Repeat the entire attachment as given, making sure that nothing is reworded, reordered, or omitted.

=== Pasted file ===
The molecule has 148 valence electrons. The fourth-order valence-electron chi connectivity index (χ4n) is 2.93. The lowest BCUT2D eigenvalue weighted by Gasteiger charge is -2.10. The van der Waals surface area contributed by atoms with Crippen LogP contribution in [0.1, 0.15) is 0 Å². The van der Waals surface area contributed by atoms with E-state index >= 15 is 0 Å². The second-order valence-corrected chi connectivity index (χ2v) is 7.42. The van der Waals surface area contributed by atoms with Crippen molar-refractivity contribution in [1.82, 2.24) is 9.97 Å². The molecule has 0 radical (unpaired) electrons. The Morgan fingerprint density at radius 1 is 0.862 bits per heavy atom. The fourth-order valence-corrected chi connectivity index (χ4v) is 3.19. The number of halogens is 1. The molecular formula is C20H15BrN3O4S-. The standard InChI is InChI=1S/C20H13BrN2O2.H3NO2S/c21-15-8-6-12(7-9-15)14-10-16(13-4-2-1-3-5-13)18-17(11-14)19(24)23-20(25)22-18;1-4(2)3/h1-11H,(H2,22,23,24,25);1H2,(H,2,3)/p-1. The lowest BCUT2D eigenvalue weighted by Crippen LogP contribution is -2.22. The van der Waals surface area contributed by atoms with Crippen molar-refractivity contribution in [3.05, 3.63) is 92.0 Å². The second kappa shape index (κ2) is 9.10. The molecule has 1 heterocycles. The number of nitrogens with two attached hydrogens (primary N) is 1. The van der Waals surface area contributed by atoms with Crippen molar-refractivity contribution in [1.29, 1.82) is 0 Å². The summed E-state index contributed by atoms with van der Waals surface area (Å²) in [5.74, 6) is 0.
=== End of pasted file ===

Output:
The molecule has 148 valence electrons. The fourth-order valence-electron chi connectivity index (χ4n) is 2.93. The lowest BCUT2D eigenvalue weighted by Gasteiger charge is -2.10. The van der Waals surface area contributed by atoms with Crippen LogP contribution in [0.1, 0.15) is 0 Å². The van der Waals surface area contributed by atoms with E-state index >= 15 is 0 Å². The second-order valence-corrected chi connectivity index (χ2v) is 7.42. The van der Waals surface area contributed by atoms with Crippen molar-refractivity contribution in [1.82, 2.24) is 9.97 Å². The molecule has 0 radical (unpaired) electrons. The Morgan fingerprint density at radius 1 is 0.862 bits per heavy atom. The fourth-order valence-corrected chi connectivity index (χ4v) is 3.19. The number of halogens is 1. The molecular formula is C20H15BrN3O4S-. The standard InChI is InChI=1S/C20H13BrN2O2.H3NO2S/c21-15-8-6-12(7-9-15)14-10-16(13-4-2-1-3-5-13)18-17(11-14)19(24)23-20(25)22-18;1-4(2)3/h1-11H,(H2,22,23,24,25);1H2,(H,2,3)/p-1. The lowest BCUT2D eigenvalue weighted by Crippen LogP contribution is -2.22. The van der Waals surface area contributed by atoms with Crippen molar-refractivity contribution in [3.05, 3.63) is 92.0 Å². The second kappa shape index (κ2) is 9.10. The molecule has 1 heterocycles. The number of nitrogens with two attached hydrogens (primary N) is 1. The van der Waals surface area contributed by atoms with Crippen molar-refractivity contribution in [1.29, 1.82) is 0 Å². The summed E-state index contributed by atoms with van der Waals surface area (Å²) in [5.74, 6) is 0.